It occurred to me today that the reason I wasn’t spending much time outside was because I didn’t want to feel uncomfortable. The heat is hotter than I’m used to so I stay inside my temperature-controlled house. I started thinking about how when we’re indoors, we have so much control over our environment. Those of us fortunate enough to have heating and air conditioning can set the temperature to whatever we’d like it to be so we never have to feel too hot or cold. We fill our rooms with comfortable furniture, soft pillows, cushions and warm blankets. We decorate the rooms with things that bring us joy, relax us and make us feel good. We can light a candle to create ambiance and pleasurable aromas. We can close the windows and doors so we aren’t disturbed by unwanted noise. We can adjust the lights, sounds, colors and just about anything else we want indoors.
However, the outdoors is a different story. When we are outside, we have a lot less control over the environment. We cannot put on the A/C when it gets too hot, nor can we stop a rainstorm. We have little control over the birds, insects and other creatures roaming around. We can’t control the sounds or smells of the outdoors, and we have only some control over what we see and even taste. We must accept our environment as it is, even when we’re uncomfortable in it.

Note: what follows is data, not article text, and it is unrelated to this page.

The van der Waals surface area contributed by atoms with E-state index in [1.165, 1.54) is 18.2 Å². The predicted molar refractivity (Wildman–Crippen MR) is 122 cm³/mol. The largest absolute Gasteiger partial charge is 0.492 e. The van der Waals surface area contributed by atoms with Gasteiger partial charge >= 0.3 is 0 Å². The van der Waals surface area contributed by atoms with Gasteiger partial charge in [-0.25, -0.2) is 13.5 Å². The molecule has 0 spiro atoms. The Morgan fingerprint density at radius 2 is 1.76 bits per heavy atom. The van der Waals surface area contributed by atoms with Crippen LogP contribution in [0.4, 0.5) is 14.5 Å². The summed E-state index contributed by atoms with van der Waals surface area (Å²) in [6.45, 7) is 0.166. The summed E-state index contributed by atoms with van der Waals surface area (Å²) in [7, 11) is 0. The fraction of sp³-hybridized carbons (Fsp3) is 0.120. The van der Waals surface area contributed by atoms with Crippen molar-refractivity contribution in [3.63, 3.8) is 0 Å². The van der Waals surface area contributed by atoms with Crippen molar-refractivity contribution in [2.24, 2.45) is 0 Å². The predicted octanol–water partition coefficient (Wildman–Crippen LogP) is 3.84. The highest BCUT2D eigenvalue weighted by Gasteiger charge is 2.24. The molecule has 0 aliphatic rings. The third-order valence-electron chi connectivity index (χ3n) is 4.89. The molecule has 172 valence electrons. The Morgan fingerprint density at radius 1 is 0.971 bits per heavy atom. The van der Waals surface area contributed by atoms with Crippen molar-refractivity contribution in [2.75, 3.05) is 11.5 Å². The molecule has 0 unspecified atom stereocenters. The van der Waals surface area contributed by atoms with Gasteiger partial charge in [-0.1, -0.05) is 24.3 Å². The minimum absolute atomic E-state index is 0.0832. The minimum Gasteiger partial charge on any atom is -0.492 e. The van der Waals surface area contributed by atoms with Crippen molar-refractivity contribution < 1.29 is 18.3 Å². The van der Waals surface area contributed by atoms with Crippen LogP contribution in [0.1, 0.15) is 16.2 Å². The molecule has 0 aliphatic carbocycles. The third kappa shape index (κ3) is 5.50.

This discomfort we sometimes feel in nature is precisely why we need it. Sometimes sitting outside to peacefully read a book can be interrupted by barking dogs, calling birds or neighbor kids playing. It’s good for us to expose ourselves to these elements that are out of our control. Yes, they can be annoying, but they also help build resiliency, patience, and adaptability. They get us out of our comfort zone, our comfy little box called home where everything is just the way we like it. We learn to expand our horizons, find new things to love and appreciate about life, and grow beyond the confines of our own normalcy.